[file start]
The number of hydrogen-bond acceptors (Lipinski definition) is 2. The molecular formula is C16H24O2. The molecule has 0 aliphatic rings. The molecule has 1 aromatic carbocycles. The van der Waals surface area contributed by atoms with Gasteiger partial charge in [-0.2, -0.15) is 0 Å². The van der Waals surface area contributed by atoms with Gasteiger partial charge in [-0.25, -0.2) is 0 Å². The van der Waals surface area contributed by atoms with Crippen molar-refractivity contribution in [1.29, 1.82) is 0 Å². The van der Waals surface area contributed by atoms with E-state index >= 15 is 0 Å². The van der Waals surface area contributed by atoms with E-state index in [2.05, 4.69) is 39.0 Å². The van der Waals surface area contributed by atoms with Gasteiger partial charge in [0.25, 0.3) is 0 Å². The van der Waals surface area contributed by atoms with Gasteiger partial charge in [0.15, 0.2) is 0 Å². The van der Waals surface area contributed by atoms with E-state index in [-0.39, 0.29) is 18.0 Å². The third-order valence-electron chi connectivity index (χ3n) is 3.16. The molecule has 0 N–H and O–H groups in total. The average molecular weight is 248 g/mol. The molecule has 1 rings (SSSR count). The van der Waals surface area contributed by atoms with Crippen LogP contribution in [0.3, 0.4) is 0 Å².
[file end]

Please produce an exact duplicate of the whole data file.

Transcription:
The number of hydrogen-bond acceptors (Lipinski definition) is 2. The molecular formula is C16H24O2. The molecule has 0 aliphatic rings. The molecule has 1 aromatic carbocycles. The van der Waals surface area contributed by atoms with Gasteiger partial charge in [-0.2, -0.15) is 0 Å². The van der Waals surface area contributed by atoms with Gasteiger partial charge in [-0.25, -0.2) is 0 Å². The van der Waals surface area contributed by atoms with Crippen molar-refractivity contribution in [1.29, 1.82) is 0 Å². The van der Waals surface area contributed by atoms with E-state index >= 15 is 0 Å². The van der Waals surface area contributed by atoms with E-state index in [2.05, 4.69) is 39.0 Å². The van der Waals surface area contributed by atoms with Gasteiger partial charge in [0.25, 0.3) is 0 Å². The van der Waals surface area contributed by atoms with Gasteiger partial charge in [0.15, 0.2) is 0 Å². The van der Waals surface area contributed by atoms with E-state index in [-0.39, 0.29) is 18.0 Å². The third-order valence-electron chi connectivity index (χ3n) is 3.16. The molecule has 0 N–H and O–H groups in total. The average molecular weight is 248 g/mol. The molecule has 1 rings (SSSR count). The van der Waals surface area contributed by atoms with Crippen LogP contribution in [0.3, 0.4) is 0 Å².